“For instance, California State University faculty members are competitive for the R25 (grants), but the other grant mechanism, R01, is mostly attained by faculty completely committed to research because they are at research-intensive institutions. But, there are some on the CSU faculty who have received the R01, so it is not impossible for someone from Dominguez Hills to receive this level of support sometime in the future.”
This is not Robles’ first stint with this study group. She participated as an ad hoc member on October 6 and 7 of last year in Washington, D.C. She reviewed grant applications dealing with the cytoskeleton, protein trafficking, and signaling.
Robles also serves on the NIH’s National Institute of General Medical Sciences Minority Access to Research Careers (MARC) review committee. Her four-year term will end with the committee’s last meeting in June. On that committee, she reviews MARC grants submitted by faculty and administrators to give opportunities for underrepresented students to succeed in biomedical research.
Robles does not keep her own research to herself. Her research has included many students, both undergraduate and graduate.
One example is an article accepted for publication in Visual Neuroscience early last year. She wrote “Rho GTPases regulate rhabdom morphology in octopus photoreceptors” in collaboration with Brian Matsumoto of UC Santa Barbara, and with CSUDH students and alumni Aria Miller, (Class of ’03, Biology); Teresa Ramirez (Class of ’04, Biology); Freddi Zuniga, (Class of ’04, Chemistry); Gina Ochoa (Class of ’00, Masters of Science, Biology); Shaunte Gray, graduate student, biology; and Shannon Kelly, graduate student, biology and MBRS Research Associate.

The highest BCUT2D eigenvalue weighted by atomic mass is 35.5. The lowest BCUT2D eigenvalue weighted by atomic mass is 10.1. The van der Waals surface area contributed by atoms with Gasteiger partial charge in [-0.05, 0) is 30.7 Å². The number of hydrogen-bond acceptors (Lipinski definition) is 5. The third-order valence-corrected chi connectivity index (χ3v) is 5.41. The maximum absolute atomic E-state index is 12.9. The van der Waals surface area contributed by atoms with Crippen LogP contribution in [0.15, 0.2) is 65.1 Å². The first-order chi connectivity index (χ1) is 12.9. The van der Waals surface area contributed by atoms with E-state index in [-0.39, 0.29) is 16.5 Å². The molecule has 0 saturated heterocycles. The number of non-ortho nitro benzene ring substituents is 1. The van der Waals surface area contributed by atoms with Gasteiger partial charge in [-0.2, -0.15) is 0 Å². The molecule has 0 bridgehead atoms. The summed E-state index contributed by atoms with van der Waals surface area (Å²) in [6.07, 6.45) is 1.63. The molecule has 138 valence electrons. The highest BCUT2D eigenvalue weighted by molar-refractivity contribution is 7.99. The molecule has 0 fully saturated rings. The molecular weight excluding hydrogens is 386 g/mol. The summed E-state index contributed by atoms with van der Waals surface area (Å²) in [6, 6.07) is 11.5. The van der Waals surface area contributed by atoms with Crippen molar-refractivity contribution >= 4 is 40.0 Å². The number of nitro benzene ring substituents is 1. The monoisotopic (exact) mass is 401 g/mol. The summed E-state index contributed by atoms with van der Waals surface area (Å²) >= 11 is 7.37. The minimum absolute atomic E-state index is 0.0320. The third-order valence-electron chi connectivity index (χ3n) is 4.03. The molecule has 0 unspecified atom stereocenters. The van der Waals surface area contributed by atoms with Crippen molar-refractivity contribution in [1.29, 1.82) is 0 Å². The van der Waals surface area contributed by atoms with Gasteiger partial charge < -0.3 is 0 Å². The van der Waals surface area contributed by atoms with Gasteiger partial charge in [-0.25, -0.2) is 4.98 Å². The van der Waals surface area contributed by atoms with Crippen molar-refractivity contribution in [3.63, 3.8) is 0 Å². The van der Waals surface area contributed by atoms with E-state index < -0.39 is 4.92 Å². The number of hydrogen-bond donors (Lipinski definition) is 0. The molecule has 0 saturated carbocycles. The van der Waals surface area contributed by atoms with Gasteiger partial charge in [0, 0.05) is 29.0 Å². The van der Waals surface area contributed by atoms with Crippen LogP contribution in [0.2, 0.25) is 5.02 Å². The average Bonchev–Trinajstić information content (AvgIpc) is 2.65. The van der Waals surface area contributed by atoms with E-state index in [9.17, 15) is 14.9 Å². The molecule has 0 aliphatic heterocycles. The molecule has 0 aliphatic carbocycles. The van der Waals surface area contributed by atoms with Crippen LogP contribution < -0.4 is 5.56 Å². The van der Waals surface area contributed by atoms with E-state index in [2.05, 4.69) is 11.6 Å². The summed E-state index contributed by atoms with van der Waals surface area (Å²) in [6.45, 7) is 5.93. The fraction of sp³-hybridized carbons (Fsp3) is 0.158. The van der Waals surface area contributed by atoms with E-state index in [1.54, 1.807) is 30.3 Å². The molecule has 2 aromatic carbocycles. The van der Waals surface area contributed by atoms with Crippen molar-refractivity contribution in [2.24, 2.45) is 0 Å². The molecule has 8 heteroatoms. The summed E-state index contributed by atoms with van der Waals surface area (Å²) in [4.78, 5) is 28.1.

Her comment at the time was, “This research could not have been done without the participation of undergraduate and graduate students in my lab. Aria Miller is the first author on the paper and this work was part of her master’s thesis research.”
In May of last year, she also acquired a little more than $2 million in funding through May 31, 2009 for the NIH MBRS Support of Continuous Research Excellence (SCORE) program for Dominguez Hills. Robles has obtained federal funding for the MBRS program at every funding cycle since 1980, and for SCORE since 2001.
“Scientific research is very expensive,” Robles says. “Dr. Martinez [H. Leonardo Martinez, professor of chemistry and professor, science, mathematics and technology courses at Dominguez Hills] and I have research laboratories on campus where our students, technical personnel, and ourselves work.” Robles said the SCORE program “provides the means for faculty release time, salaries for technical support personnel, consultant fees, equipment, research supplies, a seminar series, and travel to scientific meetings.”
Both Robles’ and Martinez’s research projects, which have student participation, is on the cellular level. Robles’ current research is titled “Cytoskeleton and Signaling Pathways in Photoreceptors,” which is about how eyes work. Martinez’s current research is titled “Including Active Transport in Cell Transport Phenomena Studies,” which is about how molecules move from one cell to another.